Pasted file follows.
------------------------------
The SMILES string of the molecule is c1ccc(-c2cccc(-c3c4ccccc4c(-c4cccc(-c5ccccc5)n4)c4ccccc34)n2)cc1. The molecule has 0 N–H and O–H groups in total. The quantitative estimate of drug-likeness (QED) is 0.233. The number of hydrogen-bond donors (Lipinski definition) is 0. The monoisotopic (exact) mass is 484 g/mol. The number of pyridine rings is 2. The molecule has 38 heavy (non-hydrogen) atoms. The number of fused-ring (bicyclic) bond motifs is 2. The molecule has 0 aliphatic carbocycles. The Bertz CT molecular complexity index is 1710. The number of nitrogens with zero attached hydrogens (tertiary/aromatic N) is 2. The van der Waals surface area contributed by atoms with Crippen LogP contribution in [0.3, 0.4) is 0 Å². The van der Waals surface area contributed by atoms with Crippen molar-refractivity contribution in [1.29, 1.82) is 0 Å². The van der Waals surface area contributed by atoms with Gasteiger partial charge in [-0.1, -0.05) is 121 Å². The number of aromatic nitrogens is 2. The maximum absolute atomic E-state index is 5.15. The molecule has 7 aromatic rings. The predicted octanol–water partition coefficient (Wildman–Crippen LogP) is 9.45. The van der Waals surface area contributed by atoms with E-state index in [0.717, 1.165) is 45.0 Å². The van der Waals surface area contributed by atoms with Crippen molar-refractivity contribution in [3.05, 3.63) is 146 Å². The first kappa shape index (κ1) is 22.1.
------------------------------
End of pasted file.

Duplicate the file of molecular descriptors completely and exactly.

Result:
The SMILES string of the molecule is c1ccc(-c2cccc(-c3c4ccccc4c(-c4cccc(-c5ccccc5)n4)c4ccccc34)n2)cc1. The molecule has 0 N–H and O–H groups in total. The quantitative estimate of drug-likeness (QED) is 0.233. The number of hydrogen-bond donors (Lipinski definition) is 0. The monoisotopic (exact) mass is 484 g/mol. The number of pyridine rings is 2. The molecule has 38 heavy (non-hydrogen) atoms. The number of fused-ring (bicyclic) bond motifs is 2. The molecule has 0 aliphatic carbocycles. The Bertz CT molecular complexity index is 1710. The number of nitrogens with zero attached hydrogens (tertiary/aromatic N) is 2. The van der Waals surface area contributed by atoms with Crippen LogP contribution in [0.3, 0.4) is 0 Å². The van der Waals surface area contributed by atoms with Crippen molar-refractivity contribution in [1.29, 1.82) is 0 Å². The van der Waals surface area contributed by atoms with Gasteiger partial charge in [-0.1, -0.05) is 121 Å². The number of aromatic nitrogens is 2. The maximum absolute atomic E-state index is 5.15. The molecule has 7 aromatic rings. The predicted octanol–water partition coefficient (Wildman–Crippen LogP) is 9.45. The van der Waals surface area contributed by atoms with E-state index in [0.717, 1.165) is 45.0 Å². The van der Waals surface area contributed by atoms with Crippen molar-refractivity contribution in [3.05, 3.63) is 146 Å². The first kappa shape index (κ1) is 22.1.